Web Standards - Page 2

Find out how web standards and best practices can improve everything you do as a designer.

5 Quick Ways to Make Your Site More Mobile Friendly
Mobile / 28 Feb 2012

5 Quick Ways to Make Your Site More Mobile Friendly

If you’ve ignored mobile platforms in the past, it can be intimidating to finally make the jump and begin to support mobile browsing on your existing sites. There’s so much to learn, a million techniques to choose from and a limitless amount of work that you could potentially put into existing projects.

A question that designers and site owners alike always want to know is, “How can I quickly add mobile support?” Sometimes, you don’t have the budget to start from scratch and yet still desire a modicum of mobile goodness. Today I’ll walk you through five things that you can do to make your site more mobile friendly.

5 Ways to Be an Ethical SEO Expert
Web Standards / 29 Jun 2010

5 Ways to Be an Ethical SEO Expert

Search Engine Optimization (SEO) has been a huge buzzword among marketers for years. The reason for this is that search engines can be legitimate sources of mountains of traffic for your site and the higher you rank on them the better.

The problem that arose in the early days of SEO was a blatant abuse of the system. What began as a few innocent tricks to earn more visitors morphed into questions of etiquette and heated debates regarding what should and shouldn’t be allowed. The web design community has come a long way in the past decade but there are plenty of marketers that still follow the tactics of the 90s either through ignorance or defiance.

Today we’ll briefly look at how to engage in SEO in an ethical manner by pointing out five key techniques to avoid.

Entering the Era of Device Testing
HTML / 5 May 2010

Entering the Era of Device Testing

This article will discuss the history and future of the web and what implications that has for how device testing will begin to play a larger role in the obligations of web designers.

As the presence of web enabled devices increases the key question that will arise relates to not only whether or not your design will function on a given device, but also (and perhaps more importantly) how high the quality of the experience will be on that device.

12 Tips for a More Accessible Website
Accessibility / 19 Mar 2010

12 Tips for a More Accessible Website

Making your website accessible to everyone is not only a moral duty, it’s a legal obligation. Many organizations, including the International Olympic Committee, have been sued for not making their websites accessible enough. With 50 million Americans suffering from some disability or other, improving your site’s accessibility makes clear commercial sense too.

Why You Should Build a Front End Package
CSS / 12 Feb 2010

Why You Should Build a Front End Package

How do you begin building a website?

The majority of developers probably start from scratch or pull in a few resources from previous sites. The more organized among us have developed a custom toolbox from which to begin a site that proves to be an essential part of their workflow.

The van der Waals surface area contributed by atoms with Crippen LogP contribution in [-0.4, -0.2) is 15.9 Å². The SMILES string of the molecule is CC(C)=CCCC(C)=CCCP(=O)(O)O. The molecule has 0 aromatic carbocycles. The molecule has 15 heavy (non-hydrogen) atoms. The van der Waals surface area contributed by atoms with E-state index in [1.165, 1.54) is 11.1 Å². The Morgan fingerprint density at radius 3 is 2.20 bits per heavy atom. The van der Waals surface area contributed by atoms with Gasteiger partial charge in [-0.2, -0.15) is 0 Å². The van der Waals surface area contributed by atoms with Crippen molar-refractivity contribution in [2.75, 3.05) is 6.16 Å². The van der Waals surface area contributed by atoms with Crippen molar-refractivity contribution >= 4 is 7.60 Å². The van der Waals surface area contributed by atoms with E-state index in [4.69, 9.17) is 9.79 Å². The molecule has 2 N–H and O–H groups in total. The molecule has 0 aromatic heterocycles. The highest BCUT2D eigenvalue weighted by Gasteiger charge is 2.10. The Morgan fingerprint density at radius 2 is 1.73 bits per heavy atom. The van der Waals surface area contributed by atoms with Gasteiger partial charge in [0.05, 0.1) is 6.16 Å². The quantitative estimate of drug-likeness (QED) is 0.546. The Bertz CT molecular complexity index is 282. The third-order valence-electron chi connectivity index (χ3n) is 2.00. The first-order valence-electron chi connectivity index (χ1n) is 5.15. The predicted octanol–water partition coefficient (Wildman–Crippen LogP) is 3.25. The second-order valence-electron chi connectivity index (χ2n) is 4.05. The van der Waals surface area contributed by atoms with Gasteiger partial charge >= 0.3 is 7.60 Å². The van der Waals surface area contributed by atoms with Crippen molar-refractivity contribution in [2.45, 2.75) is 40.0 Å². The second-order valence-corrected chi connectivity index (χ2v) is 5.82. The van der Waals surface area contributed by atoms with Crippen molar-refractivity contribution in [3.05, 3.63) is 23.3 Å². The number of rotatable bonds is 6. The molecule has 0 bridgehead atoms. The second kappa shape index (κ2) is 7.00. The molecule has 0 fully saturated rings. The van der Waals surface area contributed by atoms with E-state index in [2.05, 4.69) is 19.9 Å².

Today we’ll discuss why you should consider building your own front end package to serve as a starting point for every single site you create.

HTML5: Get It Working Today (4 of 4)
HTML / 26 Oct 2009

HTML5: Get It Working Today (4 of 4)

This will be the final article in our series on HTML5. This go around we’ll have a brief look at which new HTML5 technologies major browsers are officially supporting and go over some techniques you can use to take advantage of the new elements in your coding today. Finally, we’ll discuss how you should start preparing to support HTML5 in all the sites you build from here forward.

HTML5: Semantic Changes (3 of 4)
HTML / 23 Oct 2009

HTML5: Semantic Changes (3 of 4)

In the last article, we looked at a number of new elements introduced in HTML5 and how to implement them properly. In this article, we’ll again be discussing a set of new elements but this time we’ll be examining only those HTML5 elements that represent a significant semantic change to the way you structure your sites. This article will cover how to use each of these new elements in a way that will bring much needed relief to the div-itus that plagues the structure of so many sites today.

HTML5: New Elements (2 of 4)
HTML / 21 Oct 2009

HTML5: New Elements (2 of 4)

A couple of days ago we posted an introduction to HTML5 and briefly covered some of the content we’ll be outlining in this series. Today’s post, which is the second in the series of four, will take a look at how to use six of the new elements in HTML5: canvas, article, audio, video, meter, and mark.

Keep in mind that HTML5 is not exactly ready for widespread use – so don’t go changing anything on your site quite yet. Be assured that HTML5 is in fact coming soon, therefore these concepts may prove useful in the near future.

HTML5: The Basics (1 of 4)
HTML / 19 Oct 2009

HTML5: The Basics (1 of 4)

The next iteration of HTML has been met with excitement by some, loathing by others and confusion/fear by everyone else. Love it or hate it, HTML 5 will soon define how you build websites. This is the first article in a four part series that will introduce HTML5 and its basic features as well as explain the key differences from HTML4.01 and XHTML 1.0 so you can start preparing yourself and your sites for the transition. Over the next week we’ll be focusing on three major areas:

1. New Elements
2. Semantic Changes
3. Getting it Working Today

This article will briefly introduce each of these topics to prepare you for the in-depth articles ahead.